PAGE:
We aim to please! Call us at (800) 611-1340

Journey Through the History and Evolution of Funeral Processions

By foot, carriage, or vehicle, a funeral procession often takes place from a funeral home or a place of worship to the cemetery or a crematorium. Today, we associate a hearse as part of and a signal of a funeral procession—but where did this practice come from? How has it evolved over the centuries? 

We take a look at the history and evolution of graveyard processions. 

Ancient Practices

The first funeral processions that we know of began in Egypt. Hieroglyphic writing tells experts that ancient Egyptian processions were profoundly important to their spirituality and belief that one must prepare appropriately for the afterlife. 

Affluent members of society often held grand and meticulously planned processions precisely seventy days after the deceased had passed. The procession frequently included family members, priests, and professional mourners, while an Oxen pulled the body on a wagon-like sled bearing the deceased to the edge of the Nile. 

Those in the procession and the body then boarded boats that crossed the river to the burial grounds in the Valley of the Kings, representing the transition from life to the afterlife. This voyage mirrored the sun god Ra's trip across the sky. 

Greeks and Romans

Ancient Greeks and Romans held funeral processions rooted in paying tribute to one's family, heritage, and societal contributions. Greek processions were typically held at dawn and included mourners and a horse-drawn hearse to carry the body. Romans had their processions at night, with torch-bearing mourners and elaborate displays of the deceased achievements. 

The scale of a Greek or Roman procession depended on the deceased wealth and standing within society. Roman funeral processions stood out from Greek by hiring professional mourners, called praeficae, to weep and sing, and other procession participants would hold onto and show portraits of other deceased relatives from the family line as they walked. 

Greek funeral processions were led by female relatives, who were also responsible for washing, anointing, and dressing the body. 

Middle Ages

The Middle Ages, or The Medieval era, introduced more Christian practices into funeral processions. They became more solemn, subdued, and respectful to the deceased and in reflection of the belief in a heavenly afterlife. 

Preparations for the procession and funeral often began in the home. The body was cleansed, dressed in the finest clothing they owned, and adorned with their most precious possessions. Priests and clergy would then lead the funeral procession from home, reciting prayers and Psalms, with the Cross borne as a symbol of hope and resurrection. Family and close friends would follow behind.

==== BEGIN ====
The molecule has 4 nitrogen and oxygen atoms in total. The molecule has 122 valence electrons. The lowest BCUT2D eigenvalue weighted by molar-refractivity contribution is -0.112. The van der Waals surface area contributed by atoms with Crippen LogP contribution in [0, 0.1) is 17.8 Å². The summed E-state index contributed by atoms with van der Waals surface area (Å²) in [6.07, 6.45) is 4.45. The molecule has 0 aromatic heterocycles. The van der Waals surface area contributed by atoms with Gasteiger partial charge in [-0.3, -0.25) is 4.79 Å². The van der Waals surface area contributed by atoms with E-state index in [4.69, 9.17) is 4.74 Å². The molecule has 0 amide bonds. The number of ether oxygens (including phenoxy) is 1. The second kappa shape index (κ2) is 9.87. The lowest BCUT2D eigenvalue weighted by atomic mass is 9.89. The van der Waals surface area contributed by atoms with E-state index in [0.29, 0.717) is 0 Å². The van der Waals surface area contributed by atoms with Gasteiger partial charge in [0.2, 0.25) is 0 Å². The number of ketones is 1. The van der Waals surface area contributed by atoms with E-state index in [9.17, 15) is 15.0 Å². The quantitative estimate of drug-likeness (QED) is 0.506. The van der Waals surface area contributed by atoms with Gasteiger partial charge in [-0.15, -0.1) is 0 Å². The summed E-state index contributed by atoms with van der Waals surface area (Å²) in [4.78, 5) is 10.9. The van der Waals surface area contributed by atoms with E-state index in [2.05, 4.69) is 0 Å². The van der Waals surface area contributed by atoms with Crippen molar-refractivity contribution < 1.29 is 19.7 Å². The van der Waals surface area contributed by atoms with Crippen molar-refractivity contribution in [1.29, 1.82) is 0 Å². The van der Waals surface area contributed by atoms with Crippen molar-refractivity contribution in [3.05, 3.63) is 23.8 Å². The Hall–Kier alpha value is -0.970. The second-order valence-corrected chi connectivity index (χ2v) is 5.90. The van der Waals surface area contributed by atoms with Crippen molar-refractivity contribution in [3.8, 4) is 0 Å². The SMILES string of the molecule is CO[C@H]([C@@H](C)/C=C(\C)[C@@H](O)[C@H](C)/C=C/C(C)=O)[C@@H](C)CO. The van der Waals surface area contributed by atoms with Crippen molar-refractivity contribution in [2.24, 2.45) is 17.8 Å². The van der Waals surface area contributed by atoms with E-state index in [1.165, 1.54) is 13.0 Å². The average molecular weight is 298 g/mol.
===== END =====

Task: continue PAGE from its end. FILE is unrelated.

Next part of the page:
The route was often planned to include essential landmarks and to pass through crowded areas within a town or city, where neighbors and townsfolk would then join in to express their faith and support for those in mourning. 

The plague outbreak during the Middle Ages profoundly affected funeral processions. As death became such a frequent and often overwhelming occurrence, it became vital to handle the dead as quickly as possible. Processions either stopped entirely or were less elaborate and far more hurried, reflecting the grim reality of the plague. Despite the change, the purpose of the procession remained the same: to honor the dead and comfort the living. 


The Renaissance period spanned between the 14th and 17th Centuries and is considered a time of enlightenment that dramatically changed art, craftsmanship, fashion, literature, and government structures. The era also observed a significant shift in attitudes toward death. 

Funeral processions included customs such as the use of effigies to replace the actual body to ensure a more dignified presentation. For those with wealth and status, these would often be displayed in churches after the funeral service. 

Family members and clergy would carry items depicting the deceased's achievements. A renowned artist might be honored with a procession of people holding their paintings; a stonemason might have drawings of the buildings they designed and created; scholars may have books they studied carried by those in the procession. 

19th Century to Today

Between the French Revolution and World War I, profound changes impacted almost every facet of daily life, including how we dealt with death and dying. Processions were no longer large public affairs but intensely private and intimate, often held only for family and close friends. 

With the Industrial Revolution, funeral customs were reshaped once more. Urbanization meant that people passed away far from their birthplaces, which led to longer and more formal events that required transport by horse, which carried over into the Victorian era. 

The rise of funeral directors in the 20th Century, who organized processions with family and clergy, led to more standardized and efficient processions with regulations ensuring the body's honorable handling and transfer. 

The most significant change to processions in today's era was the introduction of a motorized hearse, providing a quicker, less strenuous means of transporting the deceased to cemeteries. These days, processions can be as elaborate, subdued, or choose not to hold one as the family and deceased wishes. 

We hope we've helped you explore and understand the history and evolution of funeral processions and how they continue to reflect or change our perspective on death, mourning, and memorials.

Leave your comment
Only registered users can leave comments.